How fond memories of a 1970s sci-fi flick is helping shape city policy

Mayor Nutter’s press office just released a statement of support for efforts to preserve the historic Boyd Theater on Chestnut Street. The site, which has been eyed by a number of developers, some of whom have had pretty cozy relationships with past mayors, has recently been designated as one of the most endangered historic buildings in America.

The Preservation Alliance of Greater Philadelphia, in an attempt to save the Boyd, submitted a nomination to the city’s Historical Commission requesting that the building be designated as an historical building. In the letter to the owner, Clear Channel Entertainment, the Historical Commission explains what such a designation could mean:

Designation entails some restrictions. To ensure authenticity and compatibility, the Commission reviews all proposed alterations to historic resources. The Commission also has jurisdiction over the issuance of demolition permits for historic properties.

The letter goes on to say that the Historical Commission assumes that jurisdiction immediately and that if the Commission does in fact designate the building as historic, that jurisdiction will continue.

Anyway, it appears the Boyd is safe for now.

Nutter, in urging the Commission to grant the historic designation at its July 16th meeting, mentioned his own personal history with the Boyd (aka Sameric):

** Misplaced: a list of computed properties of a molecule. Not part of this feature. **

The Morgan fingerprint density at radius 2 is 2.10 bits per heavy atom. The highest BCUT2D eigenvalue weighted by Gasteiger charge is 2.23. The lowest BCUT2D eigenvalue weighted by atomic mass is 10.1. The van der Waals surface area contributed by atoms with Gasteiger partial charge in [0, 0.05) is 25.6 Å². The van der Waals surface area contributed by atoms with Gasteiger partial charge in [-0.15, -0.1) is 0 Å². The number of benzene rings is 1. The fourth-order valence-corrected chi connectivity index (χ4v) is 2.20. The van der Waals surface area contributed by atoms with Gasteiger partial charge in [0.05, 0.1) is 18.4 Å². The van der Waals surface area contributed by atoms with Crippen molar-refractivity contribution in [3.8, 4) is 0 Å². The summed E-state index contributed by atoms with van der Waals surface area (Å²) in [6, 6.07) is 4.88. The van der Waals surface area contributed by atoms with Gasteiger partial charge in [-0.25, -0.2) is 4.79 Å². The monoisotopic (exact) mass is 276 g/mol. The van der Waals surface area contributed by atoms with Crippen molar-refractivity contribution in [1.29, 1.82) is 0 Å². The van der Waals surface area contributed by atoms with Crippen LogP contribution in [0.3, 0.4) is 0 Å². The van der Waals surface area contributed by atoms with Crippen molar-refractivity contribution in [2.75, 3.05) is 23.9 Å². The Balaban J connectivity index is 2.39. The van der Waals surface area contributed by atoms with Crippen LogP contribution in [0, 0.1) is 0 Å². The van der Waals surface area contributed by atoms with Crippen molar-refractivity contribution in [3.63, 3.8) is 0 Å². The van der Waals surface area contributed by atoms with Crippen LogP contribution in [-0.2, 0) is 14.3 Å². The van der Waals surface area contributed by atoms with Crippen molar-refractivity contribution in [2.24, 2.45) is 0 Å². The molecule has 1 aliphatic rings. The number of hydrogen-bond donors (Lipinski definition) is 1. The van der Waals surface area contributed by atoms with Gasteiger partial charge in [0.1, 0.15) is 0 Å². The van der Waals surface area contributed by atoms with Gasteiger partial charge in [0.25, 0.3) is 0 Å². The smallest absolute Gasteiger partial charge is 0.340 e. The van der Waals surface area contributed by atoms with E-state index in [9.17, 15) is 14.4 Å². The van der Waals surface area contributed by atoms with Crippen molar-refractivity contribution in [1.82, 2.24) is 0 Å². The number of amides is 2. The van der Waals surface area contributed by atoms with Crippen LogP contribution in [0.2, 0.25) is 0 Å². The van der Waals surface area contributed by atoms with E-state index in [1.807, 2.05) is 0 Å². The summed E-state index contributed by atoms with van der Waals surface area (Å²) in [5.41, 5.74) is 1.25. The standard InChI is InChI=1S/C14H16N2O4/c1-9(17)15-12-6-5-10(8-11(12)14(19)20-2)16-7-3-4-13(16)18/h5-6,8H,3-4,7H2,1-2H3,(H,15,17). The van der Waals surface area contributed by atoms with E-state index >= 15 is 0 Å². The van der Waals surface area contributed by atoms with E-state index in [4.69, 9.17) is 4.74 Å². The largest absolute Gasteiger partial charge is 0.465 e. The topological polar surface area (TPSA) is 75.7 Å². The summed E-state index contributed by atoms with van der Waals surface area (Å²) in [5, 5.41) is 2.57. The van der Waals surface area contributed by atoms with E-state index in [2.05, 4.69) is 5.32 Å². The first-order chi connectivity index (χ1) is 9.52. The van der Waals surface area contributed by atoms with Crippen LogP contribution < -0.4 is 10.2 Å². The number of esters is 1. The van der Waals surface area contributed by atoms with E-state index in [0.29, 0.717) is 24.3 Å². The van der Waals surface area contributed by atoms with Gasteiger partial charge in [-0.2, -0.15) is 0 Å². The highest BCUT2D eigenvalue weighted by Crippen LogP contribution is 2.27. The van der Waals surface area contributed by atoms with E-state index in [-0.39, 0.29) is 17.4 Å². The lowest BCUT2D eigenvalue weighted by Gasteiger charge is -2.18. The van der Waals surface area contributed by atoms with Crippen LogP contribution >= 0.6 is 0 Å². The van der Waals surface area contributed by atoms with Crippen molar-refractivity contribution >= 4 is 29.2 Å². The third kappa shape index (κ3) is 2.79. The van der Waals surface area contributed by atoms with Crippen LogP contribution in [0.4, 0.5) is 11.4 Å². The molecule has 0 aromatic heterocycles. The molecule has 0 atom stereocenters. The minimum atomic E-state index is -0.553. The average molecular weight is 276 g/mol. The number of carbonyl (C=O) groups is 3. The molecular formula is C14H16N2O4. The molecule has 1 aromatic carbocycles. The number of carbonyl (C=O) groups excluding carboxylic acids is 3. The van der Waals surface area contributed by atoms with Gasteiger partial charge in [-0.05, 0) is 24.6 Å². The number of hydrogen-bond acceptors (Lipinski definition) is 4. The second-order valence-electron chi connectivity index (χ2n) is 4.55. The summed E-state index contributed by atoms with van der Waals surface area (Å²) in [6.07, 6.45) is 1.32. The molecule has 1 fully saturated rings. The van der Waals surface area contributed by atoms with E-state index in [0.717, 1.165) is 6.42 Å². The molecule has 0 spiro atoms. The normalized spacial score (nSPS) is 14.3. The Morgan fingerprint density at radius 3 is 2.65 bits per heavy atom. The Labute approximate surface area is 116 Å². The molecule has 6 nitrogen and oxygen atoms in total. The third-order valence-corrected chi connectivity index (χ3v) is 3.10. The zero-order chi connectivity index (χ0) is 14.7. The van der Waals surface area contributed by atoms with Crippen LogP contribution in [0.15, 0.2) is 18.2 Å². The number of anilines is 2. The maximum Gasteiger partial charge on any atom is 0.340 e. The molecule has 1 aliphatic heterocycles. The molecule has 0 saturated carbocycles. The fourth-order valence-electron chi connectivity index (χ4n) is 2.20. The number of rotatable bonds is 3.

“The Boyd Theater, which opened in 1928, is a cherished institution in this City. It is the last remaining example of the major movie theaters that were once prominent in Center City and which were an important part of the economic, social, and cultural life of the City in the early to mid-twentieth century. For so many of us Philadelphians, the Boyd is an entertainment venue that holds many fond memories. In fact, the Boyd is the place where I first saw that great film Rollerball. I hope that the Historical Commission will give a thorough evaluation of this structure’s importance to our City, and I pledge to work with them to preserve this building.”

Ah, Rollerball, coming to the rescue of yet another historic movie house.


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